And then life took a different turn
His arms stopped swinging, then the vein in his right hand started to twitch, then the hand started to cramp while typing. It took a year of multiple visits to doctors, different ones, till he finally landed at the neurologist's door.
That evening my husband selected a movie he said we should watch together, the one with Anne Hathaway and Jesse Owens, 'Love and Other Drugs'. A beautiful love story about a pharma drugs salesman and a woman with young onset Parkinson's disease. At the end of the movie he told me gently that he had been diagnosed with Parkinson's. Since I didn't know much about the disease and his own symptoms were barely visible, I received the information with perhaps a touch of denial giving him a tight hug and telling him that we'll be alright.
Symptoms or side effects?
But as the disease progressed, his symptoms and the respective medication needed to control those symptoms increased exponentially, until just a few years later we were no longer able to tell if what he was suffering from, were the actual symptoms or the side effects of the medication. His hand trembled violently and incessantly and would worsen under stressful conditions.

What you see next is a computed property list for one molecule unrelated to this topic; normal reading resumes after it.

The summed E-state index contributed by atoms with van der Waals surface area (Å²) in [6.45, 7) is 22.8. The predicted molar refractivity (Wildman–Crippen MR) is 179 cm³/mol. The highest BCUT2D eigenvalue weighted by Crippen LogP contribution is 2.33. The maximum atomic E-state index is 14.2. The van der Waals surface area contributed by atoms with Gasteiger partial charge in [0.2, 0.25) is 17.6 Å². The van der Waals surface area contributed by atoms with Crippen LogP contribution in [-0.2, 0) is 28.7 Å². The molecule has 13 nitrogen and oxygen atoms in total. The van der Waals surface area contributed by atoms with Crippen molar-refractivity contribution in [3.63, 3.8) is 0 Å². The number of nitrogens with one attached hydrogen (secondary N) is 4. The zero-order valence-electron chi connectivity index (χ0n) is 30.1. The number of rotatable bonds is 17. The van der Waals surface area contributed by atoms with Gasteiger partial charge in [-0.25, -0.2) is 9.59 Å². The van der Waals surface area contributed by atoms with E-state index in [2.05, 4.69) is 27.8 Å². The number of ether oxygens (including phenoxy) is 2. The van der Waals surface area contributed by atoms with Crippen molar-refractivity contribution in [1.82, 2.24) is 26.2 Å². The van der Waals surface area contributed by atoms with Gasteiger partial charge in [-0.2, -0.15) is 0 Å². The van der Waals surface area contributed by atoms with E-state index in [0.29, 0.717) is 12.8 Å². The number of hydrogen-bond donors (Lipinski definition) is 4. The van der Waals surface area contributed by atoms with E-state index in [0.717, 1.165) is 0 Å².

He started having pain, which the doctors denied were PD symptoms, vivid action packed sci-fi dreams, in which he would end up thrashing and kicking about, not being able to put on his shirt or button it and lastly the exhaustion within just a few hours of waking up in the mornings, not being able to walk 20m without breaking out in sweat. Our life had certainly taken a different turn. We had dreamt of traveling the world in our retired years, of spending time in different countries, of adventure and fun, plans now put on the back burner.
Adapting to life as a Parkinson's caregiver
I was suddenly bestowed another title, 'caregiver'. But was I really one. PD patients often dislike the help being offered to them and definitely don't like asking for it, leading to previously non-existent clashes between us. He felt controlled and dictated to. I felt undervalued and misunderstood. Feelings which grew until I realized that I needed to take care of myself, urgently. I needed an outlet. He was very supportive when I joined a gym and a local choir, both giving me the much needed space during the day. I reconnected with old friends, and started paying more attention to developing my quilting business. I got there in time.
His understanding, love and support for my various activities, despite the debilitating nature of his disease have helped me to retain my modicum of sanity and provide him with the ever changing levels of care that he himself needs. It is a constant and dynamic process of understanding, evaluation and adaptation, necessary for caregivers.
Has it been difficult for you or a loved one to maintain hobbies?